The Michigan men’s basketball team (6-9 Big Ten, 13-14 overall) enters its final three games of the 2009-10 campaign resigned to the role of playing spoiler. It’s a bitter pill to swallow — as recent losses to Penn State and Illinois made even a consolation trip to next month’s National Invitation Tournament all but impossible.
But as puzzled as Michigan coach John Beilein has looked trying to explain why this season has fallen short of everyone’s expectations, there will be something for the players to prove — at the very least to themselves — in the next nine days. The Wolverines face three teams, two jockeying for the Big Ten regular-season title, the other trying to lock down an NCAA Tournament berth. Here’s an overview of what lies ahead.
Saturday, Feb. 27, at No. 9 Ohio State
What happened last time: Michigan pulled off a big (at the time) 73-64 victory over then-No. 15 Ohio State, which was without superstar swingman Evan Turner. The Buckeyes’ lack of crunch-time scoring proved to be the difference. Senior DeShawn Sims and junior Manny Harris combined for 22-of-34 from the field and 52 points for the Wolverines, generating high-percentage shots at will.
What’s happened since: The Buckeyes have taken 12 of their past 15 games dating back to that Jan. 3 loss at Crisler — all those games with Turner running the show. The junior has been on fire as of late, even by his standards. Turner has tallied at least 20 points, seven rebounds and five assists in five of his past seven games. Ohio State has played as well as almost any team in the country in the past eight weeks, earning wins at Purdue, versus Wisconsin and most recently at Michigan State.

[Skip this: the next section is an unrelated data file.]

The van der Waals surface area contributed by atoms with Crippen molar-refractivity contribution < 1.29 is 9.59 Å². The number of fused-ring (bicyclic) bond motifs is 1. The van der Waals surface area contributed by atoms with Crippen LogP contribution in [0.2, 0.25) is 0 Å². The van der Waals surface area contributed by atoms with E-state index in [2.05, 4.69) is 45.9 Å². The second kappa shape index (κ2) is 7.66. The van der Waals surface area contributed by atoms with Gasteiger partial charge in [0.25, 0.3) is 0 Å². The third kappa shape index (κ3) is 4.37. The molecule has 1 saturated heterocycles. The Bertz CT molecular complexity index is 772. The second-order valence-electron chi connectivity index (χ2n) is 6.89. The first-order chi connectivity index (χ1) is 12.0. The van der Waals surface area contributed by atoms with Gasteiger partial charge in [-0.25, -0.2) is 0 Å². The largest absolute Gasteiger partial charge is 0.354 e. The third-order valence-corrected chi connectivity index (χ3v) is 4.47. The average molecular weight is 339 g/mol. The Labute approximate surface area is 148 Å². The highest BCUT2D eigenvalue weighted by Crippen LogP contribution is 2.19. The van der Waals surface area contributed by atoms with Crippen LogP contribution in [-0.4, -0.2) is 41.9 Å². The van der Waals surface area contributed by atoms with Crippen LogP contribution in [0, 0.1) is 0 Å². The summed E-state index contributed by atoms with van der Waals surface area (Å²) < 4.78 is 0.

What’s in Michigan’s favor: Regardless of where both teams are at the moment, the Wolverines at the very least know they can compete with this team. Though Turner’s absence downplayed the significance of the win, there’s a number of positives — to Sims and Harris in particular, for Michigan coach John Beilein can pull from that game tape to instill some confidence in his players as they head to Columbus tomorrow.
What’s not: Ohio State (12-4, 22-7) has catapulted to second in the conference standings. With Purdue (which is in first place) junior Robbie Hummel now out for the year with a torn anterior cruciate ligament, the Buckeyes are in prime position to capture the Big Ten title. Ohio State has lost one home game this season. Michigan is 3-6 in true road contests. That the Buckeyes are playing for a championship — and the Wolverines merely for pride — points toward a happy Value City Arena crowd Saturday.
Tuesday, March 2, versus Minnesota
What happened last time: The Wolverines surprised a lot of people with their 71-63 win at Minnesota on Feb. 11. Sims and Harris again paced the team with 47 points between them. Sims especially shined through on national television, abusing the Golden Gophers’ imposing frontcourt (then the top shot-blocking team in the conference) to go 12-of-18 from the field and haul in four offensive rebounds. Michigan practically threw a giant wet blanket on the Williams Arena floor, deflating the home crowd and throwing a stomach-punch into Minnesota’s NCAA Tournament hopes.